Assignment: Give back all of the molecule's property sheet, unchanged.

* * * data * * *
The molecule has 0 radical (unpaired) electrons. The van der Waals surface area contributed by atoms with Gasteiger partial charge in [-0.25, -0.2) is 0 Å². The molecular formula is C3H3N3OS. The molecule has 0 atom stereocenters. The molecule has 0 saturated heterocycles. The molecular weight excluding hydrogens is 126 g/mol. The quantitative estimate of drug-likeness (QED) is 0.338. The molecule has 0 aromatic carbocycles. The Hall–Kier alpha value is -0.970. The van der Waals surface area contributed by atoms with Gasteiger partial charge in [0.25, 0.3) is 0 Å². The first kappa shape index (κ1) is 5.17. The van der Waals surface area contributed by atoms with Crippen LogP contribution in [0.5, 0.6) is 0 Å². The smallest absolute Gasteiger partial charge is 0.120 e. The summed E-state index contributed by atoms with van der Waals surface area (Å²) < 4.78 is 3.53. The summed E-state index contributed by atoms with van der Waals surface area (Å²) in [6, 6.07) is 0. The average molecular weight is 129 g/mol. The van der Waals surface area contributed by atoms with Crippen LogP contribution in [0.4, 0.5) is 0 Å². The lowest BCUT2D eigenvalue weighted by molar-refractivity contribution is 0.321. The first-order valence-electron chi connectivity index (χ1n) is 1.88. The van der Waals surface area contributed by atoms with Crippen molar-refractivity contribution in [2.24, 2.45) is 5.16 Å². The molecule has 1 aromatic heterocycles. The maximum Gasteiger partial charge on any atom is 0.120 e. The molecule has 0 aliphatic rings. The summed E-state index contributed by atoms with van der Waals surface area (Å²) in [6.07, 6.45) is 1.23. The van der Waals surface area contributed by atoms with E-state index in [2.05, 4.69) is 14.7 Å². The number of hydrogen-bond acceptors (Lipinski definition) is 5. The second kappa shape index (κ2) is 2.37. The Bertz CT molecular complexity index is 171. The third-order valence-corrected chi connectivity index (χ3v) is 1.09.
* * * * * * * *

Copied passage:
The molecule has 0 radical (unpaired) electrons. The van der Waals surface area contributed by atoms with Gasteiger partial charge in [-0.25, -0.2) is 0 Å². The molecular formula is C3H3N3OS. The molecule has 0 atom stereocenters. The molecule has 0 saturated heterocycles. The molecular weight excluding hydrogens is 126 g/mol. The quantitative estimate of drug-likeness (QED) is 0.338. The molecule has 0 aromatic carbocycles. The Hall–Kier alpha value is -0.970. The van der Waals surface area contributed by atoms with Gasteiger partial charge in [0.25, 0.3) is 0 Å². The first kappa shape index (κ1) is 5.17. The van der Waals surface area contributed by atoms with Crippen LogP contribution in [0.5, 0.6) is 0 Å². The smallest absolute Gasteiger partial charge is 0.120 e. The summed E-state index contributed by atoms with van der Waals surface area (Å²) < 4.78 is 3.53. The summed E-state index contributed by atoms with van der Waals surface area (Å²) in [6, 6.07) is 0. The average molecular weight is 129 g/mol. The van der Waals surface area contributed by atoms with Crippen LogP contribution in [0.4, 0.5) is 0 Å². The lowest BCUT2D eigenvalue weighted by molar-refractivity contribution is 0.321. The first-order valence-electron chi connectivity index (χ1n) is 1.88. The van der Waals surface area contributed by atoms with Crippen molar-refractivity contribution in [2.24, 2.45) is 5.16 Å². The molecule has 1 aromatic heterocycles. The maximum Gasteiger partial charge on any atom is 0.120 e. The molecule has 0 aliphatic rings. The summed E-state index contributed by atoms with van der Waals surface area (Å²) in [6.07, 6.45) is 1.23. The van der Waals surface area contributed by atoms with E-state index in [2.05, 4.69) is 14.7 Å². The number of hydrogen-bond acceptors (Lipinski definition) is 5. The second kappa shape index (κ2) is 2.37. The Bertz CT molecular complexity index is 171. The third-order valence-corrected chi connectivity index (χ3v) is 1.09.